Alibi V.26 No.21 • May 25-31, 2017 

Letters

Live Simply, Love Others

Dear Alibi,

Do most college graduates live more wisely than minimum wage workers who never went to high school? Do most college graduates travel less, pollute less, cause less global climate chaos? Do most college graduates pay less federal income tax for war? Do most college graduates consume less and live more simply and fairly in our world family of more than 7 billion people? Do most college graduates take strong public stands against US greed and wars? Do most college graduates choose jobs that help more than harm?

When Gandhi was asked what worried him the most, he said, “The hardness of heart of the educated.” Albert Einstein said, “More and more I have come to value charity and love of others above everything else. All our lauded technological progress, our very civilization, is an ax in the hand of a pathological criminal.”

As long as the main motive for most students to get a college degree is to get more money than anyone needs, big power and worldly prestige, higher education is no sure path to a better world of fairness and compassion for all people! Gandhi said, “Be the change you want to see in the world … My life is my message.”

I was a college dropout, but in the university of life, I constantly collect wisdom on how to live and how not to live. I collect wisdom in order to live it every day. I lived well in 2016 on $4,946.00 for my total living expenses, less than half the US poverty level and less than half the federal income taxable level for me as a single person. I enjoy living simply and healthy!

Don Schrader

Doctors & Drug Reimbursement

Dear Alibi,

I'm writing about a paragraph in your article about healthcare on page 28 of the April 13-19, 2017 edition. It says that doctors get reimbursed more when they prescribe more expensive medication. I've heard this myth before, and I'd like to know where you get your information*. I'm a family physician and was in practice in California up to 2011. I did not get any rewards from the insurance plans, in fact I got negative feedback for prescribing expensive medication when equivalent cheaper options were available. When I used medication in the office, like depoprovera, which cost me $150 a dose, I did not get reimbursed at all. When primary care providers realized this, we all started giving patients prescriptions to take to the pharmacy, which was reimbursed for the depoprovera, and the patients brought the bottle into the office where we injected it. Only oncologists as far as I know, got paid more for the more expensive chemotherapy they administrated in their office. And they also had to buy the drugs first and only got paid for their overhead for drugs after the patient was treated and the bill went through probably at least a three month processing period.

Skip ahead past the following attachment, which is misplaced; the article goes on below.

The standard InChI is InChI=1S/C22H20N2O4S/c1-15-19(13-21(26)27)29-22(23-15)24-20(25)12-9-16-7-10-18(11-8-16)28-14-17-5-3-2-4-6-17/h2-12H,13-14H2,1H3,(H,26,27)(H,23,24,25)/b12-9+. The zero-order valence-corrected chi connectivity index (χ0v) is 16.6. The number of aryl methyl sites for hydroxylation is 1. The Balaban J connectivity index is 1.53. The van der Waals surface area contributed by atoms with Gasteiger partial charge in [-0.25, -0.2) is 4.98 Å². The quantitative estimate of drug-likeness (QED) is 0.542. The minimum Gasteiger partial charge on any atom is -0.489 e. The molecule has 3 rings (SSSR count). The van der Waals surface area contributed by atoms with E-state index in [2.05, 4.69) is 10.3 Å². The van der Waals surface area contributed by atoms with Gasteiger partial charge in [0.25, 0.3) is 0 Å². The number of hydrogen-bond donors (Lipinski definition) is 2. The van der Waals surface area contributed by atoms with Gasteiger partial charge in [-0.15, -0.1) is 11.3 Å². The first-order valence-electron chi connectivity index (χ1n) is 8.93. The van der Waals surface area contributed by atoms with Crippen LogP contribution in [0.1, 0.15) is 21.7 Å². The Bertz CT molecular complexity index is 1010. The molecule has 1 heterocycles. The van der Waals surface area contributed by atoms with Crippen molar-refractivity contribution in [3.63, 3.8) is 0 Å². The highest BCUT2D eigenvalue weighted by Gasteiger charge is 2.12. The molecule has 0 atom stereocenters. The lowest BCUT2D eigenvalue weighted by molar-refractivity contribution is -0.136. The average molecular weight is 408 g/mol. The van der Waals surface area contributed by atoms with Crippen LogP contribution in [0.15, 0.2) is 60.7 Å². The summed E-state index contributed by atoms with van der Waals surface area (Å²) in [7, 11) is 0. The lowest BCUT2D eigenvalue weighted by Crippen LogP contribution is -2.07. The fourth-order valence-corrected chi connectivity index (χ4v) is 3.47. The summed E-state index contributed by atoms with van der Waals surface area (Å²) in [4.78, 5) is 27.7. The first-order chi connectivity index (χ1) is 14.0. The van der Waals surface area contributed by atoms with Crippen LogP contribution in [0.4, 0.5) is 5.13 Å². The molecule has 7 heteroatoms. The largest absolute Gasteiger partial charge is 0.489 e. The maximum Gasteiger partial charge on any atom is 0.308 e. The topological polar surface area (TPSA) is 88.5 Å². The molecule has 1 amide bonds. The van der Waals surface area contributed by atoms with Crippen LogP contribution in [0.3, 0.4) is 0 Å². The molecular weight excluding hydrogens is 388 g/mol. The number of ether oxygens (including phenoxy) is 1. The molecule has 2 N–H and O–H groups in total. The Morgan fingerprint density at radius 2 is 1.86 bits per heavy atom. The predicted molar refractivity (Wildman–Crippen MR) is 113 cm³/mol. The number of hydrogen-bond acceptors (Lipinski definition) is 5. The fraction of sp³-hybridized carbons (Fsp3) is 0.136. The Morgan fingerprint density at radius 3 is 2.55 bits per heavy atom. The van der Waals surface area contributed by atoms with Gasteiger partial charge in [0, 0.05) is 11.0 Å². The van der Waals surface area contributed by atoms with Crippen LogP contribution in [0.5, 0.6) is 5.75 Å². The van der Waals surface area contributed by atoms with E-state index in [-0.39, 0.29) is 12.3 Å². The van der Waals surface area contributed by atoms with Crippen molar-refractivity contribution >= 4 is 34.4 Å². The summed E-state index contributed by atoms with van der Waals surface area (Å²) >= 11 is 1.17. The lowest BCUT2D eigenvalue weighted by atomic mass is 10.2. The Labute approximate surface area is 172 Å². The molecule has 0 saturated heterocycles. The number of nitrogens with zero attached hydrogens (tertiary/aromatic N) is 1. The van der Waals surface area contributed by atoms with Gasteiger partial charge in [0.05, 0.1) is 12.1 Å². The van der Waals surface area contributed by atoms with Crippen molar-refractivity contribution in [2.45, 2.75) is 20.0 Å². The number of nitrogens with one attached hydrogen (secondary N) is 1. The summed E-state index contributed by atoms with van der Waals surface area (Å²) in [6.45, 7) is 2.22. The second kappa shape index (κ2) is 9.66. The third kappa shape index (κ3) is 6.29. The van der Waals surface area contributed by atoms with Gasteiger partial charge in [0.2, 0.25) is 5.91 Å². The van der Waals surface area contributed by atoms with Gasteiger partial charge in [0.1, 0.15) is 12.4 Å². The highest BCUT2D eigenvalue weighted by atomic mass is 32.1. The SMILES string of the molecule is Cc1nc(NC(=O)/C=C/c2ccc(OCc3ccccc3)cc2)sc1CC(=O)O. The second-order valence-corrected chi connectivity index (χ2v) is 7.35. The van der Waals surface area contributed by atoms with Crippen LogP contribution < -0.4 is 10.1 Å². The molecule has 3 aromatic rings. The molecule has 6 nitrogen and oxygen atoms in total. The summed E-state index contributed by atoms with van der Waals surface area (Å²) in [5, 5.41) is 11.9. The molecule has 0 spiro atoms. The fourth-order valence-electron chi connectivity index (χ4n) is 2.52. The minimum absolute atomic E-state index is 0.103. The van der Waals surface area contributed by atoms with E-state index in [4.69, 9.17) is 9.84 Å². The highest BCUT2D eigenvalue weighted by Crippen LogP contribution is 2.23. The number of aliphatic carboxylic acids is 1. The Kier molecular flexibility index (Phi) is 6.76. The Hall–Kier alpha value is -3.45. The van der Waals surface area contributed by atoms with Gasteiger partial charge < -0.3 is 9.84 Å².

My dad was a family physician, and I graduated from residency in 1990, just as manage care companies were getting started. I feel for-profit insurance is a crime against humanity. Every penny of the health care dollar all these years should have been reinvested in treatment, research, prevention and long-term care. These companies have raped America through their outrageous premiums and ruined the medical profession by their low reimbursement to those who are actually providing the service and their audacity in thinking they have the right, the skills and the knowledge to oversee and make decisions on patient care that should only be made by trained medical professionals. I think a lot of doctors feel like slaves and that patient management guidelines have become mandates and are profit-driven and developed with questionable research and data. I think this system will eventually destroy itself, but in the meantime, primary care has become in some places not unlike a fast food restaurant. We have so little time to do a safe and thorough job that sometimes it's like we might as well not do anything as the care is superficial and in the end ineffective and unsatisfactory for both the patient and the provider.

-J. Ralls, M.D.

On La Familiar

Dear Alibi,

Very well written and compelling review (i20, May 18-24). I'm saddened to learn that a change in ownership has diminished the quality of New Mexican fare offered by La Familiar.

As you know and expressed in your review, any restaurant review is a snapshot in time of a reviewer's experiences at the time of a particular visit. A myriad of changes may account for differences of opinion between a reviewer and a diner: not ordering the same menu items, different chef or line cook, different menu, service degradation, things changing over time, etc. Ultimately, readers should take a caveat emptor approach to any restaurant review written by any critic. Keep up the great work.

Gil

* “Straight Dope” is a syndicated column, and any questions concerning the content can be sent to cecil@chicagoreader.com.

Letters should be sent with the writer’s name, address and daytime phone number via email to letters@alibi.com. They can also be faxed to (505) 256-9651. Letters may be edited for length and clarity, and may be published in any medium; we regret that owing to the volume of correspondence we cannot reply to every letter. Word count limit for letters is 300 words.